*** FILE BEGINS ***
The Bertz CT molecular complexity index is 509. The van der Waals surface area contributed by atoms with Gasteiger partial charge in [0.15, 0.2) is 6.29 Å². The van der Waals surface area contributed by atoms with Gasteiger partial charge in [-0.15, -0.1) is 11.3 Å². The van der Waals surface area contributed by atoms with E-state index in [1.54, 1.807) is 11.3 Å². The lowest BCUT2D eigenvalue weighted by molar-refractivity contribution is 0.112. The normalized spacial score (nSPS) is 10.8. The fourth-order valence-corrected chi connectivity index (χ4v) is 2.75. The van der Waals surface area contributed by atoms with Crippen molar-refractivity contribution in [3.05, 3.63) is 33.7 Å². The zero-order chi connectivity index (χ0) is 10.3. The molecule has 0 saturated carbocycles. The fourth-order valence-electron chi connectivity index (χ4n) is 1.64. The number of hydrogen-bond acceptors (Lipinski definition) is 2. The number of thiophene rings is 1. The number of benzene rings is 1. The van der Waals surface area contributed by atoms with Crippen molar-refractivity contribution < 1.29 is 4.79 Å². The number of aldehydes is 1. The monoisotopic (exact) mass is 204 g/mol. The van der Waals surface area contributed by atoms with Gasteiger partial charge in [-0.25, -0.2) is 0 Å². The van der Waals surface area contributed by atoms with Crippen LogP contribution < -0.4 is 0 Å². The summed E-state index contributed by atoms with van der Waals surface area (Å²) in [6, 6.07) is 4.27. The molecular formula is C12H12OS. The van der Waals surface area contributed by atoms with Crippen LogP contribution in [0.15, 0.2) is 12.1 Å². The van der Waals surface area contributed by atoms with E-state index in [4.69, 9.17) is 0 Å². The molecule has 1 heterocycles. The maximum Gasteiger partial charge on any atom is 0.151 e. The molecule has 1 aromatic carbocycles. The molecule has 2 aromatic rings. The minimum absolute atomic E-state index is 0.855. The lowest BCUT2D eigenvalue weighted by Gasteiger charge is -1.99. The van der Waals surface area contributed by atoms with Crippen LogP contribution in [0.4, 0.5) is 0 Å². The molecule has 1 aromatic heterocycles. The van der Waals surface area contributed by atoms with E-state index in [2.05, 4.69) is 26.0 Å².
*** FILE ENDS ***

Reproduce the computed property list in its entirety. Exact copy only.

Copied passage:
The Bertz CT molecular complexity index is 509. The van der Waals surface area contributed by atoms with Gasteiger partial charge in [0.15, 0.2) is 6.29 Å². The van der Waals surface area contributed by atoms with Gasteiger partial charge in [-0.15, -0.1) is 11.3 Å². The van der Waals surface area contributed by atoms with E-state index in [1.54, 1.807) is 11.3 Å². The lowest BCUT2D eigenvalue weighted by molar-refractivity contribution is 0.112. The normalized spacial score (nSPS) is 10.8. The fourth-order valence-corrected chi connectivity index (χ4v) is 2.75. The van der Waals surface area contributed by atoms with Crippen molar-refractivity contribution in [3.05, 3.63) is 33.7 Å². The zero-order chi connectivity index (χ0) is 10.3. The molecule has 0 saturated carbocycles. The fourth-order valence-electron chi connectivity index (χ4n) is 1.64. The number of hydrogen-bond acceptors (Lipinski definition) is 2. The number of thiophene rings is 1. The number of benzene rings is 1. The van der Waals surface area contributed by atoms with Crippen molar-refractivity contribution < 1.29 is 4.79 Å². The number of aldehydes is 1. The monoisotopic (exact) mass is 204 g/mol. The van der Waals surface area contributed by atoms with Gasteiger partial charge in [-0.25, -0.2) is 0 Å². The van der Waals surface area contributed by atoms with Crippen LogP contribution < -0.4 is 0 Å². The summed E-state index contributed by atoms with van der Waals surface area (Å²) in [6, 6.07) is 4.27. The molecular formula is C12H12OS. The van der Waals surface area contributed by atoms with Crippen LogP contribution in [0.15, 0.2) is 12.1 Å². The van der Waals surface area contributed by atoms with E-state index in [4.69, 9.17) is 0 Å². The molecule has 1 heterocycles. The maximum Gasteiger partial charge on any atom is 0.151 e. The molecule has 1 aromatic carbocycles. The molecule has 2 aromatic rings. The minimum absolute atomic E-state index is 0.855. The lowest BCUT2D eigenvalue weighted by Gasteiger charge is -1.99. The van der Waals surface area contributed by atoms with Crippen LogP contribution in [0.4, 0.5) is 0 Å². The molecule has 1 aromatic heterocycles. The van der Waals surface area contributed by atoms with E-state index in [2.05, 4.69) is 26.0 Å².